Medieval Views of the Cosmos
Bodleian Library, University of Oxford (2004)
|Abstract||Once upon a time, the universe was much simpler: before our modern understanding of an infinite formless space scattered with pulsating stars, revolving planets, and mysterious black holes, the universe was seen as a rigid hierarchical system with the earth and the human race at its center. Medieval Views of the Cosmos investigates this worldview shared by medieval societies, revealing how their modes of thought affect us even today. In the medieval world system--inherited by Christians and Muslims from the Greeks and Romans, and modified by their own religious tenets--spheres bearing the planets and stars wheeled around the earth, and at every level there was a moral lesson for humanity and a satisfying metaphor for the nature of God. The authors of this volume explain how the medieval view of the universe was harmonious on theological and practical levels, providing answers to the most puzzling of questions. Medieval Views of the Cosmos is an engaging and beautifully illustrated introduction to a world where every moment was a theater of human drama directed by the hand of God.|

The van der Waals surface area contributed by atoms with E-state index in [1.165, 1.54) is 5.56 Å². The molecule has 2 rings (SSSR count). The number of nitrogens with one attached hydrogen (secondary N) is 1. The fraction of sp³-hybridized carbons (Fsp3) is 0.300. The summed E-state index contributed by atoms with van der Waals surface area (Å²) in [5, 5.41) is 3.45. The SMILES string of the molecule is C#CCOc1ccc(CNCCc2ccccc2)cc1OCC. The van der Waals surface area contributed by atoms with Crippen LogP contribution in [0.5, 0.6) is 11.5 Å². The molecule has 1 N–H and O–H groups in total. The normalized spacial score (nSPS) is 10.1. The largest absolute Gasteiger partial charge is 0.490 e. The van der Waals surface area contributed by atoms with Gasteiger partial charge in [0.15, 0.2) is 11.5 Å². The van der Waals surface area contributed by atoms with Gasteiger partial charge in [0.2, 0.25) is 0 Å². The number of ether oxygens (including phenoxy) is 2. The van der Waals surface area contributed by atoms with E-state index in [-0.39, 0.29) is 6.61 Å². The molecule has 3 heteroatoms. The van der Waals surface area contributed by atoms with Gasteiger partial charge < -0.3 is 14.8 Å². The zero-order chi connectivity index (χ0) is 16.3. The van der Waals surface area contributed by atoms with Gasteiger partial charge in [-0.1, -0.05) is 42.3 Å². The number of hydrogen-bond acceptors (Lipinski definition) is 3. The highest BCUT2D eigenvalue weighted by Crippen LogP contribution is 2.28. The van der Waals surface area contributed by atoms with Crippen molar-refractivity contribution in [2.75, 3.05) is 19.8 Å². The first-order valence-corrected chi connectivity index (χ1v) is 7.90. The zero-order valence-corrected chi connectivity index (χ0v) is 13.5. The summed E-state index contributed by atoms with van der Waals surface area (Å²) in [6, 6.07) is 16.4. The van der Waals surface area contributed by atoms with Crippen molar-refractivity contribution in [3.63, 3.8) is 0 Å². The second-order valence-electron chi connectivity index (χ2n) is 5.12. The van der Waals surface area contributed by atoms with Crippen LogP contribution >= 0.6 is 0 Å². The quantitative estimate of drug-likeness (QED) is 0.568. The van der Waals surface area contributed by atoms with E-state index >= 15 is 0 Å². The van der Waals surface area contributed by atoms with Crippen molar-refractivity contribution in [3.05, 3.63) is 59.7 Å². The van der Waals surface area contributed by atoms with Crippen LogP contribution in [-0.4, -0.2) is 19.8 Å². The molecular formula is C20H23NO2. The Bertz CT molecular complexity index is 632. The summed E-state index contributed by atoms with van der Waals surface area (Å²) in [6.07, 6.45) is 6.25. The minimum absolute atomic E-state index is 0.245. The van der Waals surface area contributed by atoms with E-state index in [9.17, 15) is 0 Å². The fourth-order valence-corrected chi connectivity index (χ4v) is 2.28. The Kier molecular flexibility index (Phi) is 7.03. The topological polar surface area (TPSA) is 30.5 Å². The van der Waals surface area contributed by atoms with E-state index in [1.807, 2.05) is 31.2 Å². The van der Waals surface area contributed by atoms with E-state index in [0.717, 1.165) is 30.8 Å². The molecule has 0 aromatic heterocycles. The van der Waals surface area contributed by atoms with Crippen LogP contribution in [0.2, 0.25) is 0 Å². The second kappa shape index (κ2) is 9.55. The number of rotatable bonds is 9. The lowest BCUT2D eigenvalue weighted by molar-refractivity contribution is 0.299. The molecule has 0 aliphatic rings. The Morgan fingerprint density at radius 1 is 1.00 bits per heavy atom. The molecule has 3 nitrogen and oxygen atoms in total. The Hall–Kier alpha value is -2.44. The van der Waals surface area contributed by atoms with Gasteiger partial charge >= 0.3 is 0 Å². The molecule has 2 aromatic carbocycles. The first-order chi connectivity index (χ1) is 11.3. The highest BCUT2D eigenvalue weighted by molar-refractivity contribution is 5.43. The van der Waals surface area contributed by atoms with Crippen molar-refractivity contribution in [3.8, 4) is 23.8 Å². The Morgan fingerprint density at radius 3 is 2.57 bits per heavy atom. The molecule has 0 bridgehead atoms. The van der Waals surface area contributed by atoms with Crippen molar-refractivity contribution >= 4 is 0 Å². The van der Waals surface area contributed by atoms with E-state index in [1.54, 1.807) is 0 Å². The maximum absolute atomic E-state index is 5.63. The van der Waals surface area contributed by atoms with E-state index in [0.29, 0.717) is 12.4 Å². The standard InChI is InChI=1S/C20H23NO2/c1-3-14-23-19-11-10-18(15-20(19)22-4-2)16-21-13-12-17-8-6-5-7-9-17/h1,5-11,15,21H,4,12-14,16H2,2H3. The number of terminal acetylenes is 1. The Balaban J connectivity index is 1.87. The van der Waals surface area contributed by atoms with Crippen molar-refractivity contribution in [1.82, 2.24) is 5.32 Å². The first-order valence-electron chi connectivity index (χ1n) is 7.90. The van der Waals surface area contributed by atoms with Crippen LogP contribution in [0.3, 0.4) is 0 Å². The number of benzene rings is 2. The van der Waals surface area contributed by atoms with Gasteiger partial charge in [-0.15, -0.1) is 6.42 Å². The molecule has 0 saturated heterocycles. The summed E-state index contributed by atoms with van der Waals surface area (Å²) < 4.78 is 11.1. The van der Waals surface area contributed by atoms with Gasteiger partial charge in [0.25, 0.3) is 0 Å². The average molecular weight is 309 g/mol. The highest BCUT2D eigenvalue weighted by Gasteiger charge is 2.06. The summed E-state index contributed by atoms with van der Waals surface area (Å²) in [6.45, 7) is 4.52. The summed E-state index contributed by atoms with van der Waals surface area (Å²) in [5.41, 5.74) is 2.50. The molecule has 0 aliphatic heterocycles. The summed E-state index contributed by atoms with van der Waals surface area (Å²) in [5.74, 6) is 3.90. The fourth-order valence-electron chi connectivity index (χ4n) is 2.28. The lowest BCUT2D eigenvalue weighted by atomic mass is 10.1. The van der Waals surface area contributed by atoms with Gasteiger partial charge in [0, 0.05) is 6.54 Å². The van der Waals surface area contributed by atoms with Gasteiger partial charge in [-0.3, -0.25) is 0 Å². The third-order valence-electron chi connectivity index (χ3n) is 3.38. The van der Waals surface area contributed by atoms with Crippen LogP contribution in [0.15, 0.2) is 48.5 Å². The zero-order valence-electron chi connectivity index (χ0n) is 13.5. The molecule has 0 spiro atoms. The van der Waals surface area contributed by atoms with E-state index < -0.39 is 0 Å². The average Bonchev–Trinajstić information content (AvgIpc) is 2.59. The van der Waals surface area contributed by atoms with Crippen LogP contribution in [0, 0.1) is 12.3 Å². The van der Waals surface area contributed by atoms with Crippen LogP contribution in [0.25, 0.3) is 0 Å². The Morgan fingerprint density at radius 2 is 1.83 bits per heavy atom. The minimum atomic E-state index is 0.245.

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|Call number||BD495.5.E37 2004|
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Similar books and articles
Risto Saarinen (1994). Weakness of the Will in Medieval Thought: From Augustine to Buridan. E.J. Brill.
Ernest A. Moody (1975). Studies in Medieval Philosophy, Science, and Logic: Collected Papers, 1933-1969. University of California Press.
Jeffrey E. Brower, Medieval Theories of Relations. Stanford Encyclopedia of Philosophy.
John Inglis (1998). Spheres of Philosophical Inquiry and the Historiography of Medieval Philosophy. Brill.
Pierre Maurice Marie Duhem (1985). Medieval Cosmology: Theories of Infinity, Place, Time, Void, and the Plurality of Worlds. University of Chicago Press.
Edward Grant (2010). The Nature of Natural Philosophy in the Late Middle Ages. Catholic University of America Press.
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Added to index2009-01-28
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